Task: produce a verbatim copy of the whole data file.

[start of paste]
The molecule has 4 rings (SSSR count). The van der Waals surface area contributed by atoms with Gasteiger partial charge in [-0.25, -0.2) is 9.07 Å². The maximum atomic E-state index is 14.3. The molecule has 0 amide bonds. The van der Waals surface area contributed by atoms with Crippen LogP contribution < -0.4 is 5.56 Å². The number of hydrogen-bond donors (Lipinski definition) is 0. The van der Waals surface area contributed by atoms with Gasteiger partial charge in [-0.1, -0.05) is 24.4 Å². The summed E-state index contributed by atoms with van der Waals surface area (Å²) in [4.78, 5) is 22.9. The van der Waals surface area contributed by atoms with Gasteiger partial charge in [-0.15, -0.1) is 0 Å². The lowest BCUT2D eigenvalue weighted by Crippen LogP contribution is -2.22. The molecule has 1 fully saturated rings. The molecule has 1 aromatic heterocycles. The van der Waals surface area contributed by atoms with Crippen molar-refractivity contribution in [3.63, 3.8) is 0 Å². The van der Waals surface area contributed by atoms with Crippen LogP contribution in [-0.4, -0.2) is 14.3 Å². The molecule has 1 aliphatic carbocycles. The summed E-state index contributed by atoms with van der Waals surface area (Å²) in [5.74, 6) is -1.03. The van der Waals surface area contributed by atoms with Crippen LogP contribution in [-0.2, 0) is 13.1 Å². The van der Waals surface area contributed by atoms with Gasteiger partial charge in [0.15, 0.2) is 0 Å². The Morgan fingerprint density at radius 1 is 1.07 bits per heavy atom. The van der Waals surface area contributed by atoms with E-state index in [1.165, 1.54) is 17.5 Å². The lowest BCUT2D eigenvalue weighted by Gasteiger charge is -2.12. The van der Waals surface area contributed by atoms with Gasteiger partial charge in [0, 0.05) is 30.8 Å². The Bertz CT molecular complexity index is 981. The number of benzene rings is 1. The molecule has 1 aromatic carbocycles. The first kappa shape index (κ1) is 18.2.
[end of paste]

The molecule has 4 rings (SSSR count). The van der Waals surface area contributed by atoms with Gasteiger partial charge in [-0.25, -0.2) is 9.07 Å². The maximum atomic E-state index is 14.3. The molecule has 0 amide bonds. The van der Waals surface area contributed by atoms with Crippen LogP contribution < -0.4 is 5.56 Å². The number of hydrogen-bond donors (Lipinski definition) is 0. The van der Waals surface area contributed by atoms with Gasteiger partial charge in [-0.1, -0.05) is 24.4 Å². The summed E-state index contributed by atoms with van der Waals surface area (Å²) in [4.78, 5) is 22.9. The van der Waals surface area contributed by atoms with Gasteiger partial charge in [-0.15, -0.1) is 0 Å². The lowest BCUT2D eigenvalue weighted by Crippen LogP contribution is -2.22. The molecule has 1 fully saturated rings. The molecule has 1 aromatic heterocycles. The van der Waals surface area contributed by atoms with Crippen molar-refractivity contribution in [3.63, 3.8) is 0 Å². The van der Waals surface area contributed by atoms with Crippen LogP contribution in [-0.4, -0.2) is 14.3 Å². The molecule has 1 aliphatic carbocycles. The summed E-state index contributed by atoms with van der Waals surface area (Å²) in [5.74, 6) is -1.03. The van der Waals surface area contributed by atoms with Crippen LogP contribution in [-0.2, 0) is 13.1 Å². The van der Waals surface area contributed by atoms with Gasteiger partial charge in [0.15, 0.2) is 0 Å². The Morgan fingerprint density at radius 1 is 1.07 bits per heavy atom. The van der Waals surface area contributed by atoms with E-state index in [1.165, 1.54) is 17.5 Å². The lowest BCUT2D eigenvalue weighted by Gasteiger charge is -2.12. The van der Waals surface area contributed by atoms with Gasteiger partial charge in [0, 0.05) is 30.8 Å². The Bertz CT molecular complexity index is 981. The number of benzene rings is 1. The molecule has 1 aromatic carbocycles. The first kappa shape index (κ1) is 18.2.